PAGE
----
Booker International Longlist 2022 – Books of Jacob
Books of Jacob by Olga Tokarczuk Translated by Jennifer Croft
Book 6 – Reviewed by Rachel and Tracy
Synopsis from Booker Prize website: Olga Tokarczuk’s portrayal of Enlightenment Europe on the cusp of precipitous change, searching for certainty and longing for transcendence. Translated by Jennifer Croft.
In the mid-18th century, as new ideas begin to sweep the continent, a young Jew of mysterious origins arrives in a village in Poland. Before long, he has changed not only his name but his persona; visited by what seem to be ecstatic experiences, Jacob Frank casts a charismatic spell that attracts an increasingly fervent following.
In the decade to come, Frank will traverse the Hapsburg and Ottoman empires as he reinvents himself again and again. He converts to Islam and then Catholicism, is pilloried as a heretic and revered as the Messiah, and wreaks havoc on the conventional order with scandalous rumours of his sect’s secret rituals and the spread of his increasingly iconoclastic beliefs.
Rachel’s Thoughts: Wow. What an undertaking! I’m not the most enthusiastic reader when it comes to Big Books, and it took some persuasion (thanks Simona!) to get me to read this 1137-page fictionalised history of 18th Century heretic Jew and self-claimed Messiah Jacob Frank and his followers. It sounded far too much like hard work to actually be enjoyable.. but wow.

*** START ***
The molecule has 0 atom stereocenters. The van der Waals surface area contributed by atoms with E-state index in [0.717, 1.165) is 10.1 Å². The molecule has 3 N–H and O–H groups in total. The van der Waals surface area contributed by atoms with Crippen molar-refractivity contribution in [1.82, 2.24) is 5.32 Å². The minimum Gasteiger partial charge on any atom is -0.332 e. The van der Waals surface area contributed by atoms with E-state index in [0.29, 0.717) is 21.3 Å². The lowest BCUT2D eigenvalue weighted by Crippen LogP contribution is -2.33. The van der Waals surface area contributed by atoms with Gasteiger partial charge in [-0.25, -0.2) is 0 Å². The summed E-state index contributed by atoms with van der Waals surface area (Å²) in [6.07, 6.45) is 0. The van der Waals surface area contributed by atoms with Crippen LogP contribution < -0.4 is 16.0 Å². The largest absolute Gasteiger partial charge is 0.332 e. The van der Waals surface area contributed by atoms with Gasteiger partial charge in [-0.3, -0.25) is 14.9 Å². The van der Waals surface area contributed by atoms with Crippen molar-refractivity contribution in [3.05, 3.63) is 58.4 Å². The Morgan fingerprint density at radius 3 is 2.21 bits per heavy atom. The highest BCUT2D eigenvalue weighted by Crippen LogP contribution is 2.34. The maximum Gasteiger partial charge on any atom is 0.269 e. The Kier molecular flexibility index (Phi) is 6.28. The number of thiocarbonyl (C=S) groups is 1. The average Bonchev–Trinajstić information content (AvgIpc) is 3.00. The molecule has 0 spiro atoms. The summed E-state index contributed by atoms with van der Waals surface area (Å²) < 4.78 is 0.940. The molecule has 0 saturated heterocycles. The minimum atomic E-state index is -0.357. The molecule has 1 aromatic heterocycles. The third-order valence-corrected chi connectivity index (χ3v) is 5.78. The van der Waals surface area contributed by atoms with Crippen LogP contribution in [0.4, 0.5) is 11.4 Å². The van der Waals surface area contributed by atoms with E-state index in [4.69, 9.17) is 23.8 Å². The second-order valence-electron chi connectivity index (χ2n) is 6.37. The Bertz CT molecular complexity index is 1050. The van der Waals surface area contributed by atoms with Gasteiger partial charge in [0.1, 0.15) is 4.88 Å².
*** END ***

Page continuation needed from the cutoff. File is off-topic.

I’m in absolute awe of Tokarczuk ‘s writing and Croft’s translation – the story is handed so effortlessly from one person to the next; you’re discreetly reminded who’s who as the characters undergo their multiple name changes or fade from view and reappear chapters later; and it never loses pace! The descriptions of the sect’s world and daily lives are rich, as their circumstances change and they move across Europe. It feels rare to read historical fiction where so few of the key players are aristocrats or politicians, and the parallels with today’s world affairs make it feel very current (and, at times, heartbreaking). Few of the characters can be described as likeable, we see the world (and Frank) through so many different eyes, including from Yente’s all-seeing perspective – and yet, despite myself, I was gripped.
In the interests of getting through it, I read this as an ebook – but I’m absolutely still waiting for my library reservation to come through, so I can appreciate the images, original documents, and unusual page-numbering of the print. Oh, and did I say? Wow.
Writing quality: 5/5
Character development: 3.5/4
Plot development: 4/4
Overall enjoyment: 2/2
Tracy’s Thoughts: Thankfully I didn’t drop this one on my toe. Even in paperback, it’s a chunkster.
Let’s start with the writing: wonderful! Olga T. can write. I loved the characters, I loved the vibe, I loved the story. I don’t know how original it was, but I didn’t care as I was reading. There were moments when it dragged. A lot. I think this could have done with an editor who loves a red pen- there was information and descriptions that felt duplicated and/or extraneous.
But I loved it, and I will keep this book to possibly reread. Or squish those giant garden spiders in the news recently. (God forbid they make it from Florida to Iowa!)
Writing quality: 4.5/5
Character development: 4/4
Plot development: 3.5/4
Overall enjoyment: 2/2
Elena Knows 18.25
Books of Jacob 18.25
Happy Stories, Mostly 16
After the Sun 11.33
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